The hard luck café

The smell inside the Canticle Café is unmistakable.

It's an odor that clings to the homeless, one of long days spent out in the weather, of dried sweat and unwashed dirt. 

It gets them kicked out of most places, keeps people at a distance and relegates them to a handful of spots like shelters, soup kitchens and churches, where they keep company with each other in a world within ours but separate from it.

Brother Al Mascia, a Franciscan friar with St. Aloysius Catholic Church, wanted to give the homeless an opportunity to feel what it's like to be treated as a normal person, to be served instead of being told to leave.  

So a few years ago, he converted his church's warming center at Washington and State, where for years the homeless have come to escape the cold, into a traditional coffee shop for people living on the streets. 

"Folks used to come in and would just serve themselves from a pot of coffee and a box of doughnuts," says Mascia, 55. "We had folding chairs and a little TV with rabbit ears, and I figured we can do better than that."

They began offering poetry slams, a piano to play, computers with Internet access, a television with a DVD player, different blends of organic coffee, light food like oatmeal and sandwiches, and a bakery making fresh muffins and rolls. 

Same as a normal coffee shop, except here everything is free, nearly everybody is homeless, and nobody gets kicked out for how they look or smell. 

In fact, the patrons are called "guests" by the staff instead of "clients" and are now served coffee by volunteer baristas. "We call them 'guests' because what we're trying to do is stimulate the person's sense of self-esteem and dignity," Mascia says. They also offer traditional social services like counseling, visits with a nurse, utility assistance and warm clothing.

The café, named after a St. Francis song ("The Canticle of the Sun"), faces challenges a normal coffee shop doesn't deal with, to say the least. The air carries a sharp odor that stays in your nostrils even after you leave. The language is sometimes foul; other times it's incoherent. Some guests are crazy or strung out. A few nod out in their chairs after eating.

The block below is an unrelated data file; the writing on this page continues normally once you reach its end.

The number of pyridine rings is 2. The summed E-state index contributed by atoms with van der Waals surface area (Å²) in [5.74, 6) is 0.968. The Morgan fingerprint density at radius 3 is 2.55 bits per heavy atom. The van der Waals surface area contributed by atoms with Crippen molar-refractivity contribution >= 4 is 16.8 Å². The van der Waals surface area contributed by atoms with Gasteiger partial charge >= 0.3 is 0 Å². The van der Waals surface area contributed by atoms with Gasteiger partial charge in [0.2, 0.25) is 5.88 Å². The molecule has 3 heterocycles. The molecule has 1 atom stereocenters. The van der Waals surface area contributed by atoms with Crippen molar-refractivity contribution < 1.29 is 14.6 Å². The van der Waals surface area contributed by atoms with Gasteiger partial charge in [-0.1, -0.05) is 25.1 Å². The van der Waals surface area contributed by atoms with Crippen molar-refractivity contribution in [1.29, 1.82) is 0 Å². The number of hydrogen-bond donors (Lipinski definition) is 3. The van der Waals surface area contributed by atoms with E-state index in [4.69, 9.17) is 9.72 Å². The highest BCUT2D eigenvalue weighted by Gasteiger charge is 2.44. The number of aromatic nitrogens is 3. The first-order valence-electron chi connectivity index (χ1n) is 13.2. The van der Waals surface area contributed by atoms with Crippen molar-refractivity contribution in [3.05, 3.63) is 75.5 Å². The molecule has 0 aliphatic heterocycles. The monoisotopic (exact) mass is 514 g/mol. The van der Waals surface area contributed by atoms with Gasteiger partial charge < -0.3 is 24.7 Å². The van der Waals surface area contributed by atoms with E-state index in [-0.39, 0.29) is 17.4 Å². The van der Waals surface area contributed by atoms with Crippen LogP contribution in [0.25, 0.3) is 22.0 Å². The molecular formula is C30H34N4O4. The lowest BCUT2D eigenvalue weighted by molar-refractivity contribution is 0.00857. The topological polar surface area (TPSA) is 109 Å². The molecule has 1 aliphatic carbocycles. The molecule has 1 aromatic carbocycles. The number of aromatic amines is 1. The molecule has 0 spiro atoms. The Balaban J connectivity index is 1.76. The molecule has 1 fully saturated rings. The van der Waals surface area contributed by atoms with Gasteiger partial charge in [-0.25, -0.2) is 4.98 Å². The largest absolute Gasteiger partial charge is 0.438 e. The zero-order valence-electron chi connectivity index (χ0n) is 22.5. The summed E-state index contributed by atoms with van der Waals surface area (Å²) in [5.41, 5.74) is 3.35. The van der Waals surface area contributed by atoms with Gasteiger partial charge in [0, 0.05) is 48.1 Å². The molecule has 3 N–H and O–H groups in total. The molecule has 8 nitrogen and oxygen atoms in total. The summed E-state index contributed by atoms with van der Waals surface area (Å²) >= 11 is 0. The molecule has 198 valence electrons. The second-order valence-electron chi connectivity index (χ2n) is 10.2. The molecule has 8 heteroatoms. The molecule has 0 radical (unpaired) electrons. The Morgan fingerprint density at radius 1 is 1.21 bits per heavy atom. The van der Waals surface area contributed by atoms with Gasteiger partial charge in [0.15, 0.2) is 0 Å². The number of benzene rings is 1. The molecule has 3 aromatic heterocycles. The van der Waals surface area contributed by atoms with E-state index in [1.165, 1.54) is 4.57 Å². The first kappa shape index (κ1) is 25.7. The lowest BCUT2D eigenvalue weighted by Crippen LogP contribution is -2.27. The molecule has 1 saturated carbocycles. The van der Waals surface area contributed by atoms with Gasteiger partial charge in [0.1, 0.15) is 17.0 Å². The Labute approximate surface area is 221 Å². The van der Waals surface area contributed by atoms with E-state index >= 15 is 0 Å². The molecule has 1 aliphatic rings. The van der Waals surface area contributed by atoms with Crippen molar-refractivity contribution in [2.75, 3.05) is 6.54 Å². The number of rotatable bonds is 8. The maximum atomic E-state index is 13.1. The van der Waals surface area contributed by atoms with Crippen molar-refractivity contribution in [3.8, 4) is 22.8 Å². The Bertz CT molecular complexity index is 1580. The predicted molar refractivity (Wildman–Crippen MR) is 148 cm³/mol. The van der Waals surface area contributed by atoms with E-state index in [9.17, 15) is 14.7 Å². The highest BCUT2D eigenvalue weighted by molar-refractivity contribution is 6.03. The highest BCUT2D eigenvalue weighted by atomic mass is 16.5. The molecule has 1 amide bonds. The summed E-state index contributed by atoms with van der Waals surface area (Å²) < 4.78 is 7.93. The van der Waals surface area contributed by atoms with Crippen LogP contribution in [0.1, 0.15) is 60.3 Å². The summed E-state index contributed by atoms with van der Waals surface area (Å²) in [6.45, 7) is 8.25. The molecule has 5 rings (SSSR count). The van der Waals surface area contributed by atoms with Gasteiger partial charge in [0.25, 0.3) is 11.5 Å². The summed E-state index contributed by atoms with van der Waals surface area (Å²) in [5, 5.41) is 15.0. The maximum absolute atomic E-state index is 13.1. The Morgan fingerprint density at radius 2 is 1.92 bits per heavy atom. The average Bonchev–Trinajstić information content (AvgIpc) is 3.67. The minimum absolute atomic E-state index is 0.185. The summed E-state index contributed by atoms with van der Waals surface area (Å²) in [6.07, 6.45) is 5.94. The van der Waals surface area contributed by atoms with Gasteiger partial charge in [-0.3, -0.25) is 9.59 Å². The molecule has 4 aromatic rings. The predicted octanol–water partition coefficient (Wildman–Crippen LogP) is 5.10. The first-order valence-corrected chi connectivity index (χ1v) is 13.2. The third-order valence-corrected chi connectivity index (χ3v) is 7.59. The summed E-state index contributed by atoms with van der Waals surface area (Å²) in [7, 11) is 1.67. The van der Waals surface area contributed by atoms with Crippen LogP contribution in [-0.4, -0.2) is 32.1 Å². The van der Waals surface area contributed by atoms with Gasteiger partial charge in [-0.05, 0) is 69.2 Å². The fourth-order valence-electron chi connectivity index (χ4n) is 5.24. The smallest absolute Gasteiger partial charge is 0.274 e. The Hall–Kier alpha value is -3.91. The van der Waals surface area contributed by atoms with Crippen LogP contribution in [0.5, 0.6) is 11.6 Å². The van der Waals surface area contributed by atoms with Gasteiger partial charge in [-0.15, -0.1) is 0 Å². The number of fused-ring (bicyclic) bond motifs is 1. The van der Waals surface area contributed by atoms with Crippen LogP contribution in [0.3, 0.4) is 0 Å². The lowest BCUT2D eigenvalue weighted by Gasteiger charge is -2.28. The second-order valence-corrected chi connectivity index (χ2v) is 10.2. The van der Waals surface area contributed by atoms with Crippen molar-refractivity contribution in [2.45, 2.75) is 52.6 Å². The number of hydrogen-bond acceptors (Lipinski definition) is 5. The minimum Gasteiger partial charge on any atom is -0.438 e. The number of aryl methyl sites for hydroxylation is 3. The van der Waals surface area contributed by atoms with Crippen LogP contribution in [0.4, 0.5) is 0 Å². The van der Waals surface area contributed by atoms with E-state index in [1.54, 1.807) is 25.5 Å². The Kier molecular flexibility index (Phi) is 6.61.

But most of the homeless here are well-behaved and courteous, as if to live up to the dignity the café tries to foster. An orderly line forms for coffee and muffins in the morning. The audience listens politely when someone reads a poem or sings a song. And almost everyone demures when Mascia, in the brown robe of a friar, walks by and says hello in the morning. 

The café invites others from the area too, like lonely seniors who live in the high-rise, low-income apartments up and down Washington Boulevard, even downtown office workers. Mascia says he wants to mix people from different backgrounds, for the poor to interact with the more fortunate, for those who have it good to meet those who don't. 

"Once you make friends with folks who are living on the streets, as we have here, then you can't just dismiss it, objectify it, depersonalize it," he says. "Then they become real human beings, and you become concerned for their welfare." 

"Welcome to
my mind. Welcome to my madness." 

So begins the weekly Friday morning poetry slam. Its host, Grant Chapman, is reading from a binder of his laminated poems. He stands at a podium with a primitive beat box and a microphone rigged up to crude little computer speakers, reading his poetry to a fuzzed-out beat. He's 48, lives in Hart Plaza and calls himself a "soul poet."

Once he gets things rolling, audience members can come up, one by one, and say pretty much anything they want. Or sing. Or rant. There are few rules.

"Some guys will talk about their experiences on the street, sometimes they might do a freestyle rap thing, so it's pretty interesting," says Michael Thomas, the café's 44-year-old case manager. "It's always something a little bit different."